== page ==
MICHAEL BEAUMONT | Herman Mashaba has achieved the near impossible: to build an alternative
South Africa is desperate for a credible alternative that has proven to be able to deliver real change, not the current set of parties that are on the decline
This coming week, ActionSA will host our inaugural policy conference where we will adopt solutions-based policies which will form the basis of our 2024 election campaign. It is a very proud moment for our three-year-old party as it marks another milestone in our dedication to unseat the ruling party and start the work to fix South Africa. In a country where the success rate for new political parties is less than 1%, ActionSA emerged as the sixth biggest political party in the 2021 elections, despite contesting only six municipalities out of 278, and is set for further exponential growth in the 2024 elections.
Patrick Bulger’s recent column ‘Crude Cut: a short back ’n sides for SA’ is therefore unfortunate and misses the great potential ActionSA has to reshape South Africa’s political landscape. His main criticism that our president Herman Mashaba attempted to use the death penalty to address South Africa’s crime disaster in a populism act, misses the very reason it was first proposed.
Having worked with Mashaba for three years in the City of Johannesburg as his chief of staff, I had the privilege to witness first-hand the characteristics of this remarkable leader. Unlike the majority of politicians in South Africa, Mashaba was never enticed by the high salaries offered in public office (he didn’t need to be) but was solely motivated to do something to address the decay in our economic capital. His near obsession to turn around the city’s inner city was born directly out of his outrage that people, including children, were being exploited by slumlords in inhumane conditions that included child trafficking and prostitution.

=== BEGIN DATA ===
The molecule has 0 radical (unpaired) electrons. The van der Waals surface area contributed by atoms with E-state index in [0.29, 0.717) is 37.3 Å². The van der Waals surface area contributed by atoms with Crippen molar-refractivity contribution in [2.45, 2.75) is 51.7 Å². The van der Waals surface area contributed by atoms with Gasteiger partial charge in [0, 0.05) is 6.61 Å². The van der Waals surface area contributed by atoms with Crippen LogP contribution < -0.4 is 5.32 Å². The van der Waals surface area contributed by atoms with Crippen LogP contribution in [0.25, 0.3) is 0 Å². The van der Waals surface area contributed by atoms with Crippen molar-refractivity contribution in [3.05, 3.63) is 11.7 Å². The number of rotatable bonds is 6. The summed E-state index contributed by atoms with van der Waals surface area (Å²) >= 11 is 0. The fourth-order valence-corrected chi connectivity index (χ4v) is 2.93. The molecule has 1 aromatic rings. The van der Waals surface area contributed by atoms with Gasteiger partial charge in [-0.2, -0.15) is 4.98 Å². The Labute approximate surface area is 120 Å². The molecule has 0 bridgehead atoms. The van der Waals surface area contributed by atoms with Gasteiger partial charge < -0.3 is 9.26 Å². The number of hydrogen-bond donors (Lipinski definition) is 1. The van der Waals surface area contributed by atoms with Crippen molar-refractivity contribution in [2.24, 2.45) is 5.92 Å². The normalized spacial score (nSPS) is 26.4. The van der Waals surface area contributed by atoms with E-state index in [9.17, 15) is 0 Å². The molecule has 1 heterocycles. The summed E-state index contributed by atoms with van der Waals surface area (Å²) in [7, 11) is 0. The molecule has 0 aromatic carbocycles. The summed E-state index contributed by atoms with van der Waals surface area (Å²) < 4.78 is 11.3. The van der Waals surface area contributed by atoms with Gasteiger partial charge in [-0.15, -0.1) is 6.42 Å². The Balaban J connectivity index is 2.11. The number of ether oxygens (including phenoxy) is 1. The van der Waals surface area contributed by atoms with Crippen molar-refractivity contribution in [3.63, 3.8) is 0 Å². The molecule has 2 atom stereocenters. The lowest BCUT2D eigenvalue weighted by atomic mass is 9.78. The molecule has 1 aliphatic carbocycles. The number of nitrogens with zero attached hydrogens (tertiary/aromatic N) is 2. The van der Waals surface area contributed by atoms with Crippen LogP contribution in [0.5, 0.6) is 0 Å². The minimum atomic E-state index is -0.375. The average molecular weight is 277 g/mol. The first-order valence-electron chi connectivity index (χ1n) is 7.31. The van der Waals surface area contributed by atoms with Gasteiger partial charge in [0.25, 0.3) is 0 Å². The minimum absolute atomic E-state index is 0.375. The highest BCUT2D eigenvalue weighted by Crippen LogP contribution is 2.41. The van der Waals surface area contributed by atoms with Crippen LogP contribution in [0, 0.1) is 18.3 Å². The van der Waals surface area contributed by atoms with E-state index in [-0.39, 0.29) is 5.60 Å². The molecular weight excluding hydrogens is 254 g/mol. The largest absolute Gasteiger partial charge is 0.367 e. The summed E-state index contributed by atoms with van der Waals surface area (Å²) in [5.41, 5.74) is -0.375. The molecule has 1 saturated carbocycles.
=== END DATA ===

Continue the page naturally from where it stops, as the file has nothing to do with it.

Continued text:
From his very first days in the mayoral seat, he repeatedly raised concern over the demise of the rule of law in South Africa. Mashaba was deeply concerned that South African law was selective in who it punishes: the poorest seemed to always be on the short end while the politicians and businessmen who bankrupted our country got away. His death penalty proposal was exactly to address the situation of lawlessness in South Africa, where women face the daily fear of being sexually assaulted and raped. Instead of being helpless in the situation, Mashaba wanted to do something to restore the rule of law.
His belief in restoring the multiparty coalition in the city of Johannesburg was also out of the belief that a multiparty coalition which includes the Patriotic Alliance would be better for the residents of Johannesburg than the current ANC-EFF coalition which includes the PA. We have recently seen that bad governance comes with a body count in communities like Marshalltown, and Mashaba wanted to ensure that this doesn’t happen and that good quality service delivery is restored for all residents in the city.